Unsupported browser

For a better experience please update your browser to its latest version.

Your browser appears to have cookies disabled. For the best experience of this website, please enable cookies in your browser

We use cookies to personalise your experience; learn more in our Privacy and Cookie Policy. You can opt out of some cookies by adjusting your browser settings; see the cookie policy for details. By using this site, you agree to our use of cookies.

Competition: Small Change ideas

  • Comment

The Royal Fine Art Commission (RFAC) Trust has launched an ideas contest with a top prize of £4,000 seeking conceptual ideas to improve people’s quality of life

The ‘Turn Your Small Change into Big Money’ competition seeks simple game-changing ideas in the fields of urban design, architecture and highways which promise to revolutionise society.

Submissions will be judged on the joint principles of Occam’s Razor – preferring simple solutions to the overly complex – and Jeremy Bentham’s utilitarianism – promoting the greatest happiness for the greatest number of people.

According to the brief: ‘We’re looking for simple practical design changes in any of the three fields of urban design, architecture and highways/traffic management that would measurably improve quality of life. What small interventions could relatively easily be adopted and have a beneficial effect on daily life?

‘Recent examples might be the selective removal of road markings and traffic lights to improve safety – a measure at once simple and counterintuitive. Or roundabouts, a simple British invention but one of our most successful design exports, not least because they control traffic flow without dependence on a power supply.’

The RFAC Trust was set up in 1987 to support the RFAC in its role as government advisor on matters affecting public amenity and aesthetics in England and Wales. The RFAC was superseded by CABE in 1999 and today the RFAC Trust focusses on research, educational initiatives and awards.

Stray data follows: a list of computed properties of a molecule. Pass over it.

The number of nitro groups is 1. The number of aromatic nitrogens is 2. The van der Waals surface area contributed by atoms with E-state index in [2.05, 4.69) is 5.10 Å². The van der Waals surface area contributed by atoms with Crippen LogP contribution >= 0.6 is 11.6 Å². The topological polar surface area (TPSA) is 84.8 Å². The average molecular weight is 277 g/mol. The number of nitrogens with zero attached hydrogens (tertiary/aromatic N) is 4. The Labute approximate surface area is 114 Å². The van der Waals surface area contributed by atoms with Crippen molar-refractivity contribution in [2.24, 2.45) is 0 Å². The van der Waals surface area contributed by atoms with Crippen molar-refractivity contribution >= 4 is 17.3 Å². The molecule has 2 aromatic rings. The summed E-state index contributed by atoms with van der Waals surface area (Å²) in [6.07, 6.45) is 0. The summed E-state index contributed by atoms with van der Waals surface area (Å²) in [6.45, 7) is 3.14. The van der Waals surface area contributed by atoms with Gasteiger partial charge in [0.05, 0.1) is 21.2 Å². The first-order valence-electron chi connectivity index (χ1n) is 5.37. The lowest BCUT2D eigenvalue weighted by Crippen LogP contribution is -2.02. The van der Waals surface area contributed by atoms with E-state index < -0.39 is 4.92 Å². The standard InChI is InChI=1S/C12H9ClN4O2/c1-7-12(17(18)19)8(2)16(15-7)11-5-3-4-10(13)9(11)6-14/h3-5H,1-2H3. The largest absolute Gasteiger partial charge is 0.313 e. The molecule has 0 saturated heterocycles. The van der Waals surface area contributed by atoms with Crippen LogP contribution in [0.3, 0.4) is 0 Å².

Participants in the competition may consider the demographic changes of an ageing and urbanising population in their proposals, the shrinking size of modern living spaces or any other issue which sparks their interest.

Submissions should include a brief written summary alongside images showing a detailed design and practical demonstration.

Judges include property developer Peter Palumbo, designer Terence Conran, design critic Stephen Bayley, educationalist Christopher Frayling and astrophysicist Martin Rees.

The overall winner – set to be announced on 29 March – will receive a £4,000 prize while a second place prize of £1,000 and two £500 third place prizes will also be awarded.

The deadline for submissions is 5pm on 10 March.

How to apply

Visit the competition website for more information

Contact details

Robert Bargery
Executive director
RFAC Trust

Email: director@rfact.uk


  • Comment

Have your say

You must sign in to make a comment

Please remember that the submission of any material is governed by our Terms and Conditions and by submitting material you confirm your agreement to these Terms and Conditions.

Links may be included in your comments but HTML is not permitted.